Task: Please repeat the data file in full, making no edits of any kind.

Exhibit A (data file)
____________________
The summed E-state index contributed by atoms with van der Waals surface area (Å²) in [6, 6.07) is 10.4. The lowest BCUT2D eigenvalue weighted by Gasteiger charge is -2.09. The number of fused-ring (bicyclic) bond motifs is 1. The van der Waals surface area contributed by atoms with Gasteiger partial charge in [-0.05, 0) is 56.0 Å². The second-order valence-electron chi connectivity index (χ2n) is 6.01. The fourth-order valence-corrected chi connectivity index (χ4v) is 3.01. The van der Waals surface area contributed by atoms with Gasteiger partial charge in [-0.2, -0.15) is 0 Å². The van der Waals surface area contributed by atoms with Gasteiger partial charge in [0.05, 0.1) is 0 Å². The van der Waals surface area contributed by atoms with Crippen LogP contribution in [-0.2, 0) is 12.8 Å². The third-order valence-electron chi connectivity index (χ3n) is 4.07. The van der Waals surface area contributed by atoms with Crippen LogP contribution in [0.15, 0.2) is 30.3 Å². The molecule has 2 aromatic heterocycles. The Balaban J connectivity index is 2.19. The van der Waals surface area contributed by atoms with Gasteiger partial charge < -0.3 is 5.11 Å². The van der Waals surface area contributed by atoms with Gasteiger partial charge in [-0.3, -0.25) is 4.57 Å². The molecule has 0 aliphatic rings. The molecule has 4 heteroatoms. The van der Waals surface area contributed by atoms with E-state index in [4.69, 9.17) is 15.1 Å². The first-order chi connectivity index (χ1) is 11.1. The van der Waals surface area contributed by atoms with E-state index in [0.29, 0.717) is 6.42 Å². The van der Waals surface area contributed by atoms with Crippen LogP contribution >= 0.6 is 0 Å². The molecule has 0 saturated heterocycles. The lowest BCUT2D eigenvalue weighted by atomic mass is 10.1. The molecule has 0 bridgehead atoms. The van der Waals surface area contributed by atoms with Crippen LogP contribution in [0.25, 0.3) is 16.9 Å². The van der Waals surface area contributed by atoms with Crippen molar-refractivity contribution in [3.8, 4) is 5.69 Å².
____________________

The summed E-state index contributed by atoms with van der Waals surface area (Å²) in [6, 6.07) is 10.4. The lowest BCUT2D eigenvalue weighted by Gasteiger charge is -2.09. The number of fused-ring (bicyclic) bond motifs is 1. The van der Waals surface area contributed by atoms with Gasteiger partial charge in [-0.05, 0) is 56.0 Å². The second-order valence-electron chi connectivity index (χ2n) is 6.01. The fourth-order valence-corrected chi connectivity index (χ4v) is 3.01. The van der Waals surface area contributed by atoms with Gasteiger partial charge in [-0.2, -0.15) is 0 Å². The van der Waals surface area contributed by atoms with Gasteiger partial charge in [0.05, 0.1) is 0 Å². The van der Waals surface area contributed by atoms with Crippen LogP contribution in [-0.2, 0) is 12.8 Å². The third-order valence-electron chi connectivity index (χ3n) is 4.07. The van der Waals surface area contributed by atoms with Crippen LogP contribution in [0.15, 0.2) is 30.3 Å². The molecule has 2 aromatic heterocycles. The Balaban J connectivity index is 2.19. The van der Waals surface area contributed by atoms with Gasteiger partial charge < -0.3 is 5.11 Å². The van der Waals surface area contributed by atoms with Gasteiger partial charge in [-0.3, -0.25) is 4.57 Å². The molecule has 0 aliphatic rings. The molecule has 4 heteroatoms. The van der Waals surface area contributed by atoms with E-state index in [4.69, 9.17) is 15.1 Å². The first-order chi connectivity index (χ1) is 11.1. The van der Waals surface area contributed by atoms with E-state index in [0.29, 0.717) is 6.42 Å². The van der Waals surface area contributed by atoms with Crippen LogP contribution >= 0.6 is 0 Å². The molecule has 0 saturated heterocycles. The lowest BCUT2D eigenvalue weighted by atomic mass is 10.1. The molecule has 0 bridgehead atoms. The van der Waals surface area contributed by atoms with Crippen LogP contribution in [0.25, 0.3) is 16.9 Å². The van der Waals surface area contributed by atoms with Crippen molar-refractivity contribution in [3.8, 4) is 5.69 Å².